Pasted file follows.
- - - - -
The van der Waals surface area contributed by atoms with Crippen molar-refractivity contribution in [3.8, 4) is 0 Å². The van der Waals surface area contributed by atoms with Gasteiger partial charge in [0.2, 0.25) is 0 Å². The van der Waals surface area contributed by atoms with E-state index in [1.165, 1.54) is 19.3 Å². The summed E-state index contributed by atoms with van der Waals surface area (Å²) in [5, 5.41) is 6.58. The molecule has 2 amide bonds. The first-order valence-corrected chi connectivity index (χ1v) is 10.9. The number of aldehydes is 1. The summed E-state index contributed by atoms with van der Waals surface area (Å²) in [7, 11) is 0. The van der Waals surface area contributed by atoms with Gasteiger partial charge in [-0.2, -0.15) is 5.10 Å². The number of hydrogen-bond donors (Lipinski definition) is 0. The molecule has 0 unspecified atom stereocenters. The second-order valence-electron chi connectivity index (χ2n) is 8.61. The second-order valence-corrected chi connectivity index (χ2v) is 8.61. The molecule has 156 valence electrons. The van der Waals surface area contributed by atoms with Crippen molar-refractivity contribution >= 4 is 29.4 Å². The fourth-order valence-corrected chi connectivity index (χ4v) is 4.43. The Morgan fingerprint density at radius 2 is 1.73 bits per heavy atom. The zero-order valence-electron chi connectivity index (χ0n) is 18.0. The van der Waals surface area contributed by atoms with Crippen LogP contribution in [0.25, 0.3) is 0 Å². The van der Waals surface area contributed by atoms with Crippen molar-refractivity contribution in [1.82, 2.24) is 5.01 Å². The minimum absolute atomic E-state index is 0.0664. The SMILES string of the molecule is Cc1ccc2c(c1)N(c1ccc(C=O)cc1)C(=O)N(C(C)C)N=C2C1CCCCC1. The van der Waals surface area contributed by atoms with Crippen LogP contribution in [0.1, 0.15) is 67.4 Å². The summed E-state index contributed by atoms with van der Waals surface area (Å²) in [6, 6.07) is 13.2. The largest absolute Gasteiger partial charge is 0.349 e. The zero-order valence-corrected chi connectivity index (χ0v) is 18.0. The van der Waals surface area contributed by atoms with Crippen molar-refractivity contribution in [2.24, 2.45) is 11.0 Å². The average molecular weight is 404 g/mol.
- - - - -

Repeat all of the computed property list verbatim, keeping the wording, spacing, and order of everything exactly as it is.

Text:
The van der Waals surface area contributed by atoms with Crippen molar-refractivity contribution in [3.8, 4) is 0 Å². The van der Waals surface area contributed by atoms with Gasteiger partial charge in [0.2, 0.25) is 0 Å². The van der Waals surface area contributed by atoms with E-state index in [1.165, 1.54) is 19.3 Å². The summed E-state index contributed by atoms with van der Waals surface area (Å²) in [5, 5.41) is 6.58. The molecule has 2 amide bonds. The first-order valence-corrected chi connectivity index (χ1v) is 10.9. The number of aldehydes is 1. The summed E-state index contributed by atoms with van der Waals surface area (Å²) in [7, 11) is 0. The van der Waals surface area contributed by atoms with Gasteiger partial charge in [-0.2, -0.15) is 5.10 Å². The number of hydrogen-bond donors (Lipinski definition) is 0. The molecule has 0 unspecified atom stereocenters. The second-order valence-electron chi connectivity index (χ2n) is 8.61. The second-order valence-corrected chi connectivity index (χ2v) is 8.61. The molecule has 156 valence electrons. The van der Waals surface area contributed by atoms with Crippen molar-refractivity contribution >= 4 is 29.4 Å². The fourth-order valence-corrected chi connectivity index (χ4v) is 4.43. The Morgan fingerprint density at radius 2 is 1.73 bits per heavy atom. The zero-order valence-electron chi connectivity index (χ0n) is 18.0. The van der Waals surface area contributed by atoms with Crippen LogP contribution in [0.25, 0.3) is 0 Å². The van der Waals surface area contributed by atoms with Crippen molar-refractivity contribution in [1.82, 2.24) is 5.01 Å². The minimum absolute atomic E-state index is 0.0664. The SMILES string of the molecule is Cc1ccc2c(c1)N(c1ccc(C=O)cc1)C(=O)N(C(C)C)N=C2C1CCCCC1. The van der Waals surface area contributed by atoms with Crippen LogP contribution in [0.1, 0.15) is 67.4 Å². The summed E-state index contributed by atoms with van der Waals surface area (Å²) in [6, 6.07) is 13.2. The largest absolute Gasteiger partial charge is 0.349 e. The zero-order valence-corrected chi connectivity index (χ0v) is 18.0. The van der Waals surface area contributed by atoms with Crippen molar-refractivity contribution in [2.24, 2.45) is 11.0 Å². The average molecular weight is 404 g/mol.